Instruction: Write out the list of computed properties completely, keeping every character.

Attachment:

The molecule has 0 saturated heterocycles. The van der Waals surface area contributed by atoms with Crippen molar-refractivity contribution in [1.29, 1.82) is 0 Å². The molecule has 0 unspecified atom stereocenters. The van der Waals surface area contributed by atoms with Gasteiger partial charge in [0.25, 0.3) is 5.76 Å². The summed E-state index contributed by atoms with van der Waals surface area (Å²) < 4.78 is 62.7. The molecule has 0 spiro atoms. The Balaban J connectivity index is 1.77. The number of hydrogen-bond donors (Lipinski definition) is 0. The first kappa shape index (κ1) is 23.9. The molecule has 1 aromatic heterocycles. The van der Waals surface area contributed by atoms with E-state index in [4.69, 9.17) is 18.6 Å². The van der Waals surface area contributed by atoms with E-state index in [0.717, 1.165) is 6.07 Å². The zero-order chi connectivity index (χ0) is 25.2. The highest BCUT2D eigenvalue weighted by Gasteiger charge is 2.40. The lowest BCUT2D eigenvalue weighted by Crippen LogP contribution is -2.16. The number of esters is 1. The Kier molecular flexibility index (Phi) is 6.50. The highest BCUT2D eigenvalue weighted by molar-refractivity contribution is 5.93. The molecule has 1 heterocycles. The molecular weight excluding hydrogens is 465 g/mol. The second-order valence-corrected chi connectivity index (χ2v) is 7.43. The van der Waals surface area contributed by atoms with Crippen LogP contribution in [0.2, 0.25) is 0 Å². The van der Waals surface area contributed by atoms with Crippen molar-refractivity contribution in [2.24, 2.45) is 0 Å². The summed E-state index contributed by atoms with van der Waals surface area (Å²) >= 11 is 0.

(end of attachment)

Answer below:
The molecule has 0 saturated heterocycles. The van der Waals surface area contributed by atoms with Crippen molar-refractivity contribution in [1.29, 1.82) is 0 Å². The molecule has 0 unspecified atom stereocenters. The van der Waals surface area contributed by atoms with Gasteiger partial charge in [0.25, 0.3) is 5.76 Å². The summed E-state index contributed by atoms with van der Waals surface area (Å²) < 4.78 is 62.7. The molecule has 0 spiro atoms. The Balaban J connectivity index is 1.77. The number of hydrogen-bond donors (Lipinski definition) is 0. The first kappa shape index (κ1) is 23.9. The molecule has 1 aromatic heterocycles. The van der Waals surface area contributed by atoms with E-state index in [4.69, 9.17) is 18.6 Å². The van der Waals surface area contributed by atoms with E-state index in [0.717, 1.165) is 6.07 Å². The zero-order chi connectivity index (χ0) is 25.2. The highest BCUT2D eigenvalue weighted by Gasteiger charge is 2.40. The lowest BCUT2D eigenvalue weighted by Crippen LogP contribution is -2.16. The number of esters is 1. The Kier molecular flexibility index (Phi) is 6.50. The highest BCUT2D eigenvalue weighted by molar-refractivity contribution is 5.93. The molecule has 1 heterocycles. The molecular weight excluding hydrogens is 465 g/mol. The second-order valence-corrected chi connectivity index (χ2v) is 7.43. The van der Waals surface area contributed by atoms with Crippen LogP contribution in [0.2, 0.25) is 0 Å². The van der Waals surface area contributed by atoms with Crippen molar-refractivity contribution in [2.24, 2.45) is 0 Å². The summed E-state index contributed by atoms with van der Waals surface area (Å²) >= 11 is 0.